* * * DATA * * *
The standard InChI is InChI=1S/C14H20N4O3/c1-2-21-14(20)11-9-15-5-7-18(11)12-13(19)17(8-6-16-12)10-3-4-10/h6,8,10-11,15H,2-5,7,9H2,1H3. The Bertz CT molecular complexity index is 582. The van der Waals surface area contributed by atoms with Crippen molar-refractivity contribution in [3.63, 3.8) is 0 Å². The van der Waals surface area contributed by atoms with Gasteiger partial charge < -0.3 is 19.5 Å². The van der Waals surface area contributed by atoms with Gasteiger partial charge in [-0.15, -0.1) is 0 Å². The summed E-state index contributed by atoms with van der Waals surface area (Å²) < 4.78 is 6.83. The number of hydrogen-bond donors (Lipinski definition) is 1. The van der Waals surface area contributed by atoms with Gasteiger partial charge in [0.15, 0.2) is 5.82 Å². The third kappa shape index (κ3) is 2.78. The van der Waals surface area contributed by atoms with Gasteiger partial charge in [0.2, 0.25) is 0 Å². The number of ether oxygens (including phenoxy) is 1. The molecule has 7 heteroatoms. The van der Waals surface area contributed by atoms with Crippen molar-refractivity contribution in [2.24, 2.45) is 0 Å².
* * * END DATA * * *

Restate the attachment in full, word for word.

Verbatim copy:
The standard InChI is InChI=1S/C14H20N4O3/c1-2-21-14(20)11-9-15-5-7-18(11)12-13(19)17(8-6-16-12)10-3-4-10/h6,8,10-11,15H,2-5,7,9H2,1H3. The Bertz CT molecular complexity index is 582. The van der Waals surface area contributed by atoms with Crippen molar-refractivity contribution in [3.63, 3.8) is 0 Å². The van der Waals surface area contributed by atoms with Gasteiger partial charge < -0.3 is 19.5 Å². The van der Waals surface area contributed by atoms with Gasteiger partial charge in [-0.15, -0.1) is 0 Å². The summed E-state index contributed by atoms with van der Waals surface area (Å²) < 4.78 is 6.83. The number of hydrogen-bond donors (Lipinski definition) is 1. The van der Waals surface area contributed by atoms with Gasteiger partial charge in [0.15, 0.2) is 5.82 Å². The third kappa shape index (κ3) is 2.78. The van der Waals surface area contributed by atoms with Gasteiger partial charge in [0.2, 0.25) is 0 Å². The number of ether oxygens (including phenoxy) is 1. The molecule has 7 heteroatoms. The van der Waals surface area contributed by atoms with Crippen molar-refractivity contribution in [2.24, 2.45) is 0 Å².